Daniel R. DePetris
The Beltway foreign-policy establishment needs to snap itself out of the delusion that the Pakistanis will change their stripes.
Ask a veteran foreign-policy hand in Washington to sum up the U.S.-Pakistan relationship in one word, and “frenemy” would likely be at the very top of the list. The term is a clever metaphor explaining the ups and downs of the two nations’ partnership. Depending on the circumstances or the issue at hand, Washington and Islamabad can either be partners working in concert or adversaries.
President Donald Trump has taken the “frenemy” term and ditched any reference of Pakistan being a friend to the American people. In his first tweet of the New Year, Trump stated that “[t]he United States has foolishly given Pakistan more than 33 billion dollars in aid over the last 15 years, and they have given us nothing but lies & deceit, thinking of our leaders as fools. They give safe haven to the terrorists we hunt in Afghanistan, with little help. No more!” A week later, Trump made good on his words by freezing as much as $ 1.2 billion in security assistance to Islamabad.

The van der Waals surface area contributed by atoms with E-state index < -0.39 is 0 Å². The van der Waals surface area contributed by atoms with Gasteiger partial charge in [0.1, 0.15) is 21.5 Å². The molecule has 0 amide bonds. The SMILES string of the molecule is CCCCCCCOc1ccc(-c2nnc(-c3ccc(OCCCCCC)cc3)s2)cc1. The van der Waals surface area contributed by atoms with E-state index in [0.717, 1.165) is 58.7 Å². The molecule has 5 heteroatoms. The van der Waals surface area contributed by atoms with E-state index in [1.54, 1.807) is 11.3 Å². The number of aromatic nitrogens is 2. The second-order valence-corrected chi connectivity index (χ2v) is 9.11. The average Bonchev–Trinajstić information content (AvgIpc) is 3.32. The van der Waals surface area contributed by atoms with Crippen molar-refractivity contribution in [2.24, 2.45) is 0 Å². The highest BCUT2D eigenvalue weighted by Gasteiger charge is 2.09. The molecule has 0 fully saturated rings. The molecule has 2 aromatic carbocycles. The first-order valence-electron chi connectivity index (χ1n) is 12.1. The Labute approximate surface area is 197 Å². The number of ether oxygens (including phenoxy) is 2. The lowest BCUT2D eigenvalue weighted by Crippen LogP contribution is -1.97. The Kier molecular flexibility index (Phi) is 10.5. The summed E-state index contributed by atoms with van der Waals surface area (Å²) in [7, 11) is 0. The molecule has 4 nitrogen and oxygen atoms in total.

This isn’t the first time Trump has called out Pakistan for its behavior in a public forum, nor is it the first time a U.S. president has chosen to use purse-string threats to force a change in behavior.